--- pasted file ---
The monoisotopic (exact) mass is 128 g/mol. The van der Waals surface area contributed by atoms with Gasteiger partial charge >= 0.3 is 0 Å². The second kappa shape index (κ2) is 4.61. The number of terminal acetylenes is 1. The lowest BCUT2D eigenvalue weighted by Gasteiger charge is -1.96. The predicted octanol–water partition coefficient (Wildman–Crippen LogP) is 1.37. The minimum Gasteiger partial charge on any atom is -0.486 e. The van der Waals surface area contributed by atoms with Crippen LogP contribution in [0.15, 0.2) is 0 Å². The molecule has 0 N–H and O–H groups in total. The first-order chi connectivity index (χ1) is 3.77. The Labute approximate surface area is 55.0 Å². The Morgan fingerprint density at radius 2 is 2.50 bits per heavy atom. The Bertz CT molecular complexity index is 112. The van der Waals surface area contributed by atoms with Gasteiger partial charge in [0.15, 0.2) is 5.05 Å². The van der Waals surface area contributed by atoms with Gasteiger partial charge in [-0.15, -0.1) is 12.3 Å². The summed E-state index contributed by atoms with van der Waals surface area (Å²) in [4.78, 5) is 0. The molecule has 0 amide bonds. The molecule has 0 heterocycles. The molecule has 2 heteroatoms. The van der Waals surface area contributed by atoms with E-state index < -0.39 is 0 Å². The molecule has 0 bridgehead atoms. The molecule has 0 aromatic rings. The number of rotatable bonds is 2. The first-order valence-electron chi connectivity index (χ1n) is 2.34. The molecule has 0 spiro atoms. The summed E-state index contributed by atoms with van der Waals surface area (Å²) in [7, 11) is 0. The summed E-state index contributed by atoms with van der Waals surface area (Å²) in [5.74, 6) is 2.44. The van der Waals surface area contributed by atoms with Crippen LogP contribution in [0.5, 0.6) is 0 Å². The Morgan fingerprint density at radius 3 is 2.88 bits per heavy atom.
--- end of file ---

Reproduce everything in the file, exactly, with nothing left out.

The monoisotopic (exact) mass is 128 g/mol. The van der Waals surface area contributed by atoms with Gasteiger partial charge >= 0.3 is 0 Å². The second kappa shape index (κ2) is 4.61. The number of terminal acetylenes is 1. The lowest BCUT2D eigenvalue weighted by Gasteiger charge is -1.96. The predicted octanol–water partition coefficient (Wildman–Crippen LogP) is 1.37. The minimum Gasteiger partial charge on any atom is -0.486 e. The van der Waals surface area contributed by atoms with Crippen LogP contribution in [0.15, 0.2) is 0 Å². The molecule has 0 N–H and O–H groups in total. The first-order chi connectivity index (χ1) is 3.77. The Labute approximate surface area is 55.0 Å². The Morgan fingerprint density at radius 2 is 2.50 bits per heavy atom. The Bertz CT molecular complexity index is 112. The van der Waals surface area contributed by atoms with Gasteiger partial charge in [0.15, 0.2) is 5.05 Å². The van der Waals surface area contributed by atoms with Gasteiger partial charge in [-0.15, -0.1) is 12.3 Å². The summed E-state index contributed by atoms with van der Waals surface area (Å²) in [4.78, 5) is 0. The molecule has 0 amide bonds. The molecule has 0 heterocycles. The molecule has 2 heteroatoms. The van der Waals surface area contributed by atoms with E-state index < -0.39 is 0 Å². The molecule has 0 bridgehead atoms. The molecule has 0 aromatic rings. The number of rotatable bonds is 2. The first-order valence-electron chi connectivity index (χ1n) is 2.34. The molecule has 0 spiro atoms. The summed E-state index contributed by atoms with van der Waals surface area (Å²) in [7, 11) is 0. The summed E-state index contributed by atoms with van der Waals surface area (Å²) in [5.74, 6) is 2.44. The van der Waals surface area contributed by atoms with Crippen LogP contribution in [0.5, 0.6) is 0 Å². The Morgan fingerprint density at radius 3 is 2.88 bits per heavy atom.